The Fortress of Solitude

Justin Stempeck gave The Fortress of Solitude by Jonathan Lethem to me for Christmas in 2003 shortly after it was published.  I didn’t know a thing about it and therefore put it right next to Baudolino, the book Justin had given me the previous Christmas, on the “read sometime but there’s no urgency” shelf.

You would think after reading Motherless Brooklyn, which I loved and which should’ve signaled to me that Lethem writes about my neighborhood, I would’ve moved on immediately to Fortress, but I didn’t.  That’s what kind of idiot I am.

I finally picked it up a month ago, and of course, it was right up my alley.   Lethem’s depiction of a white kid in a black neighborhood is fearless, sincere, and touching, not to mention sad.  He never shies from stereotypes yet never feels glib or obvious.  This is not a story of racial harmony or villainy.  The forces at play are not clear-cut, and the confusion drives the characters to actions that can be embarrassing, violent, shameful, and at times, immoral.  Lethem never apologizes for these actions.  Mingus Rude Jr. and Dylan Ebdus both be raised by single fathers, but they do not overtly bond over this and Lethem does not pretend to have this commonality explain them fully.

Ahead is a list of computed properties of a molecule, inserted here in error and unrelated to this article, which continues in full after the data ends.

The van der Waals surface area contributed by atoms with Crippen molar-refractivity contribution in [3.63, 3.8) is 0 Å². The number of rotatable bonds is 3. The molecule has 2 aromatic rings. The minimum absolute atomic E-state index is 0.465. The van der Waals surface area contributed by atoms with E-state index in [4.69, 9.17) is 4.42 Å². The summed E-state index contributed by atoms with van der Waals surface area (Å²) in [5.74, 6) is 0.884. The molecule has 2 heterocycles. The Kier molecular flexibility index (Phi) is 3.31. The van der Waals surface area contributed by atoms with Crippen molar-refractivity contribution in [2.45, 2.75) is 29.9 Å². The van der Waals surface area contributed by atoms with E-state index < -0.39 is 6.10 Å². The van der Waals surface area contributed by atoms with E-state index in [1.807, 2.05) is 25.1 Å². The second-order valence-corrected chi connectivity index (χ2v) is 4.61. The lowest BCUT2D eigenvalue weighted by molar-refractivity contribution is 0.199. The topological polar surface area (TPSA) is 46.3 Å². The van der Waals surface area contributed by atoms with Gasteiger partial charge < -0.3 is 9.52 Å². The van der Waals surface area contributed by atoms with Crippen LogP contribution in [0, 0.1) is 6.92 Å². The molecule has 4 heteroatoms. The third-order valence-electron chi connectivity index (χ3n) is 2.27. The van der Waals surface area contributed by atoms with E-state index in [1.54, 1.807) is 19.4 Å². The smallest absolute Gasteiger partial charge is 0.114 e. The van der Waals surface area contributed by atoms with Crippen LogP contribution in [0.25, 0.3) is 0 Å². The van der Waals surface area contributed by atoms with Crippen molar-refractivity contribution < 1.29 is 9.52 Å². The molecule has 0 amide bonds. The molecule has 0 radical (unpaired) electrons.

The deftly woven magical realism is also a big plus.  I’m looking forward to seeing how the movie turns out.  Will it be a comic book film a la Unbreakable or will it live more on earth?


~ by jaredran on January 7, 2008.

One Response to “The Fortress of Solitude”

  1. I’m a big fan of Lethem’s and sometimes regret he left the field of SF–the genre sure misses him (and more literary writers like him).
    I believe he’ll be one of the guest authors are the Readercon convention this year so you might want to think about attending…

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